England

England Travel Guide

Many of England's museums—common destinations for tourists—do not require an entry fee unless you plan on viewing certain exhibits. If you prefer a more unique and slightly eerie travel experience, Madame Tussauds is absolutely worth a visit. This world-renowned wax museum lets you get up close with near perfect renditions of celebrities and political figures of the past and modern-day.
Taking a break from the typical historic tour, London also has a thriving nightlife and bar scene. Tourist areas like Covent Garden and Leicester have great places to go, but West End, famous for its theatre, also features pubs like the Sanderson Hotel. Nightjar is also a hidden gem of London nightlife, located a short distance from Old Street Station.

Moving away from the center, Brighton is another popular England travel destination along the coast of the English Channel. The Brighton Festival takes place each May and is the one of the largest arts festival in the U.K., second only to the one in Edinburgh. This festival also features the Artists’ Open House in which local artists open their homes to the general public for viewing and buying their wares. Brighton has several festivals throughout the year, many dedicated to the arts, but some to alternative lifestyles.

Nottingham, affectionately known as the Queen of the Midlands, is mostly known for the legend of Robin Hood. It’s an older city to the northwest of London and also has excellent public transport. One of its most popular features is the City of Caves. This amazing complex of over five hundred caves has a history dating back to the Dark Ages and makes Nottingham the city with more man-made caves than any other lace in England.

Located in downtown Northampton, this Japanese-style spa has been welcome guests to its hotsoaking tubs, sauna, and treatment rooms since 1981.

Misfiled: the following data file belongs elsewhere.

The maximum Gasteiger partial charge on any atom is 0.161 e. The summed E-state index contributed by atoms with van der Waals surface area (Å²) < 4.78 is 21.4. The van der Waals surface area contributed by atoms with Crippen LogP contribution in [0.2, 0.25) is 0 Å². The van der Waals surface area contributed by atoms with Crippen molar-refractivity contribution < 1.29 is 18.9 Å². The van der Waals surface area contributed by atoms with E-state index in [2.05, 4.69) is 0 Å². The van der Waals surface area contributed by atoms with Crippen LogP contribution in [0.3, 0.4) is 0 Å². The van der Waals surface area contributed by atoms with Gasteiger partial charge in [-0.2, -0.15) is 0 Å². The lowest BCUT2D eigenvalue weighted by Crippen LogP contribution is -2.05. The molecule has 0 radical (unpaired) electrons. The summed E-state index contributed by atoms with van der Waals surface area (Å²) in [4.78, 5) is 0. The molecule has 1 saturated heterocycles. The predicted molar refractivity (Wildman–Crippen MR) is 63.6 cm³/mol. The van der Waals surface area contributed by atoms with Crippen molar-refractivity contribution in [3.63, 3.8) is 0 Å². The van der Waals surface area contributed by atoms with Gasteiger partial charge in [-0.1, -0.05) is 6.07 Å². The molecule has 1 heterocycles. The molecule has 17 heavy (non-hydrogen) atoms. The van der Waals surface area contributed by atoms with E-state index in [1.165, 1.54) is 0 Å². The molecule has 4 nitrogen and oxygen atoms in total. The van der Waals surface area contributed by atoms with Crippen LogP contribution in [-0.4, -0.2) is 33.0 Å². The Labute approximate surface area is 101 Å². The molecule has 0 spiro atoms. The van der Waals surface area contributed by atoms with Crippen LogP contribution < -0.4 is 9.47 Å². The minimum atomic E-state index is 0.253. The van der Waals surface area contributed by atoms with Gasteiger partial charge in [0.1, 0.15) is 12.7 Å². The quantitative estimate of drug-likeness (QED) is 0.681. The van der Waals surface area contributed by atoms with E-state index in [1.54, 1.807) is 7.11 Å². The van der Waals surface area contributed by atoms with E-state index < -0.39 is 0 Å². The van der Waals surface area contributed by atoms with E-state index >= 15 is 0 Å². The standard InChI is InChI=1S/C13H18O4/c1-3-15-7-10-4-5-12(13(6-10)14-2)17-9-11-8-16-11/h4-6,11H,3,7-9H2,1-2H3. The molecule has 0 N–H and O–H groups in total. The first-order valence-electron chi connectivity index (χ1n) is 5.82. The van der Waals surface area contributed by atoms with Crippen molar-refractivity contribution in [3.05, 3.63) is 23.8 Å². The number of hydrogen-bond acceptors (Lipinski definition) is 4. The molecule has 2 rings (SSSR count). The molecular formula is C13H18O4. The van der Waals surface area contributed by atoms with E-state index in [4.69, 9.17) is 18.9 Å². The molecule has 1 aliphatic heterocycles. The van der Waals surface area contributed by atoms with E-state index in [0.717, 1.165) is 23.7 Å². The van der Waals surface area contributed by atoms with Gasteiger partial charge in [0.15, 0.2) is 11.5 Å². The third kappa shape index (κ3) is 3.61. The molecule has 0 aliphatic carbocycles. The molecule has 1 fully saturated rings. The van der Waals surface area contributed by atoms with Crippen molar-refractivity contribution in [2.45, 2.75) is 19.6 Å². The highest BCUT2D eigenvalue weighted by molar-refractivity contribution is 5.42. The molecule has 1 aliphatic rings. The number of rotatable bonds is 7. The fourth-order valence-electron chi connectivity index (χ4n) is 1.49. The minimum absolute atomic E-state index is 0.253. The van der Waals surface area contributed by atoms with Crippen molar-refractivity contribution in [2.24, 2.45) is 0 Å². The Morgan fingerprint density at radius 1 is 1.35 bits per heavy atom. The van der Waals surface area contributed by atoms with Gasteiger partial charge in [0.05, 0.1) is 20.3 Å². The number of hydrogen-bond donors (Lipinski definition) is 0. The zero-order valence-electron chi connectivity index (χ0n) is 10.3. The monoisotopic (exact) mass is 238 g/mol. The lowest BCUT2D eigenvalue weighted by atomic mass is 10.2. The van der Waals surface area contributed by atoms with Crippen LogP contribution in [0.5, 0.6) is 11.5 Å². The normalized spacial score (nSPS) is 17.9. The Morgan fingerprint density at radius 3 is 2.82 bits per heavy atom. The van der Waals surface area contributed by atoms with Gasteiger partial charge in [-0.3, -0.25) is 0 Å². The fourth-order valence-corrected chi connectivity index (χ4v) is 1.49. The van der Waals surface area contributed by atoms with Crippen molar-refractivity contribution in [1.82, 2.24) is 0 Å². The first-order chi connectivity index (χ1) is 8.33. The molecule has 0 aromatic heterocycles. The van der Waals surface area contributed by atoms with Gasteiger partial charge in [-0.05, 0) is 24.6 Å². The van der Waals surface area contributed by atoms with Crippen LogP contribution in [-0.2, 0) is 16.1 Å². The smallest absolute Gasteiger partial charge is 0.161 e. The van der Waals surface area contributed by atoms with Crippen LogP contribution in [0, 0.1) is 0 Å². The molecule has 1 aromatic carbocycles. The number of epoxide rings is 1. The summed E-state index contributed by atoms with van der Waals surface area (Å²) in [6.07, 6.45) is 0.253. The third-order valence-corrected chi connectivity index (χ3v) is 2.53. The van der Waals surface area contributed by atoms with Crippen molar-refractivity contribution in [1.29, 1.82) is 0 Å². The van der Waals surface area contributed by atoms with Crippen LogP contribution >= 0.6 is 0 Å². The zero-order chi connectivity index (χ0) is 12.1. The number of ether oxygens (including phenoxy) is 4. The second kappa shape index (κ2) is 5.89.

Housed in a hulking converted power station, this vast modern art showplace opened in 2000, but still breaks new ground with installations. Each year Tate Modern hosts the unique Unilever Series, where different artists are asked to create an installation for Turbine Hall.

Reputed to be Weymouth's oldest tavern, the building dates to the 16th century. A visit to the bar, with its low-beamed ceiling and its pervasive scent of beer, is enough to conjure images of sailors and serving wenches merrily exchanging banter throughout the centuries.

Opposite the Crofton Park overground rail station, the Rivoli Ballroom is one of the city’s few remaining ballrooms. The grade two-listed building is known for its original 1957 interior, making it a popular place for photo shoots.

Camden Town in North West London hosts a group of open-air and indoor markets known as Camden Markets. Camden Stables, Camden Lock Village, Inverness Street, and Main Streets are a few in this collection.

The iconic British handbag label recently opened two concept shops at Heathrow (in addition to its more traditional locations in T1, T3, and T4) that uniquely showcase its beloved natural leather bags, luggage, and accessories.

Inside this 1724 Georgian residence is a “still-life drama” created by late American artist Dennis Severs.